After graduating, Florian Baetmans quickly found a job as a business analyst in the insurance sector. Responsible for bridging the gap between software users and developers, his career path has led him to work for various companies, to travel regularly to Tunisia, but also to set up his own business. Today Senior Business Analyst at Thewave, he does not hesitate to tell students "You have chosen golden studies. You have good heads and employers are looking for your skills". They appreciate the ability of mathematicians to analyse, understand and solve problems in a very pragmatic way.
From left to right: Bastien Delaunois, Florian Baetmans, Noémie Laloux and Virginie Gekiere were invited by the Mathematics Department to explain their profession to students.
Bastien Delaunois began his career at Orange as a business insight analyst in the BI team and then moved to the Business department. He particularly enjoys the contact with customers and partners, which allows him to adopt a concrete, applied approach in his analysis work. Today, he is a data analyst, and also does data quality, for example to assess the reliability of data when transferring from one system to another. "For many, this subject seems very complex. We become a reference in their eyes", Bastien points out. He also stresses the importance of the scientific approach, which invites mathematicians to question results and analyse them critically.
My training helps me a lot, especially with the persevering side of the mathematician.
Virginie Gekiere passed her agrégation in her second degree. She has been working at the Institut Saint-Charles Dottignies-Luingne for 28 years, first as a teacher, then as deputy director. From the outset, she alerts the audience: "I assure you that we are looking for maths teachers. It's a very difficult search now". For the past 2.5 years, she has held a management position in the school. "My training helps me a lot, especially with the persevering side of the mathematician who wants to get to the bottom of things, who knows how to analyse, take the time to establish the starting situation, evaluate the means available to arrive at a solution, who will look for hours, days, and adjust if the result is not suitable. As a headteacher, you must take on very different functions: managing human resources, finances, buildings, communication, pedagogy, digital technology, pupils and parents". She adds, "If you don't like contact with others or collaborative work, you shouldn't go into teaching. If you are an individualist, you won't be happy there". When asked by a student if they really need a master's degree in mathematics to teach in upper secondary school, she answers "yes" without hesitation. There are two reasons for this: the master's degree allows you to explain concepts better because they have been studied, and to acquire the necessary teaching skills. "It's not because you've done maths that you can manage a class of teenagers", she insists!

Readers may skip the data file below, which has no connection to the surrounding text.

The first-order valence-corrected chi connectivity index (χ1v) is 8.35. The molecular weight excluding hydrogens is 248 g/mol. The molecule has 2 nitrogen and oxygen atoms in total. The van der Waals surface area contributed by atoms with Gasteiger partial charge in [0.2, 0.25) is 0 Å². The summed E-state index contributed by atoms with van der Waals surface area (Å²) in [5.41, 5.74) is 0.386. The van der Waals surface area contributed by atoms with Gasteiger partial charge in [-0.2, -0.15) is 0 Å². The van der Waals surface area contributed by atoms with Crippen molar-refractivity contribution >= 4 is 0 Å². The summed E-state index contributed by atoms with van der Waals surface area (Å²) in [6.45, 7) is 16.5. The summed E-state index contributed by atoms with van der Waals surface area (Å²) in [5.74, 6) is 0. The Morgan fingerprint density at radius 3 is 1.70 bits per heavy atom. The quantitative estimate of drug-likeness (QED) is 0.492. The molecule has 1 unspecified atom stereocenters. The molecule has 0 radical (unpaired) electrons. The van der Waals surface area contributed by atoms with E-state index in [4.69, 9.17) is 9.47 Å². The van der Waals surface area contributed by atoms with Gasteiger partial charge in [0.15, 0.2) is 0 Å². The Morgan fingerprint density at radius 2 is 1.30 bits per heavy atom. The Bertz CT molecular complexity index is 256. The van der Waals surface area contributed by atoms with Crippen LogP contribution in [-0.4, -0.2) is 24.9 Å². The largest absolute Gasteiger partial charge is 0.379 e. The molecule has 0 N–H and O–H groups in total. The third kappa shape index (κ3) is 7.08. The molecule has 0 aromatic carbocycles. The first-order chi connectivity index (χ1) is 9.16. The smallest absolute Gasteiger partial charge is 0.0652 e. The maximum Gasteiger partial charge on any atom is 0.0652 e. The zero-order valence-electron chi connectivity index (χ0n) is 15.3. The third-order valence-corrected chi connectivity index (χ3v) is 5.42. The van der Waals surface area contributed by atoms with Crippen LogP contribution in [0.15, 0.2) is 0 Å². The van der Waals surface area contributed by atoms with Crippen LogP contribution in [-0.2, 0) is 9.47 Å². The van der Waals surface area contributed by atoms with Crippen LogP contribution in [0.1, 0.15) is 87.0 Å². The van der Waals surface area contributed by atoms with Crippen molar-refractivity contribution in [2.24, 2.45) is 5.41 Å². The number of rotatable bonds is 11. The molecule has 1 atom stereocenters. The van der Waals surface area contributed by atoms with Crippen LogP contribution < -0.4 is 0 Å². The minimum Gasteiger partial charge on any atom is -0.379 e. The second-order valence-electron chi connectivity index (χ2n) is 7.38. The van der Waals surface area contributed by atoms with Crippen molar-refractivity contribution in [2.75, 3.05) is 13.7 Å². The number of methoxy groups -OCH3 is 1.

You have a great capacity to work independently, but also in groups.
After obtaining a degree in mathematics, Noémie Laloux continued her training in actuarial science. From the outset, she points out that the mathematics required in actuarial science is "very concrete but of a much lower level of complexity than what you see in analysis or algebra". She began her career in consulting and in the field of pensions. Then, as consulting no longer matched her aspirations, she joined a mutual insurance company, Contrassur. At first, she worked in actuarial science. Quite quickly, she wanted to get away from the repetitive side of her job. As time went on, she became a risk manager. Today, in addition to risk analysis, she has taken over the management of the actuarial department. She says that she does not use mathematics at the same level of technicality and complexity as she learned in her studies. But her advanced training in mathematics allows her to understand, analyse and explain complicated things in a fairly simple way. She also highlights the strengths of UNamur: "You are very well trained. You have a great capacity to work independently, but also in groups".
The questions from the audience were diverse and the testimonies enlightening. At the end of the session, the Alumni all insisted on the fact that it is useless to be stubborn in a profession or a sector if you do not like it. Mathematics opens many doors: IT, insurance, banking, pharmaceuticals, teaching, private or university research, etc. And, as Bastien Delaunois explained, "During our studies, we learn to learn. Consequently, you quickly learn to manage in many fields".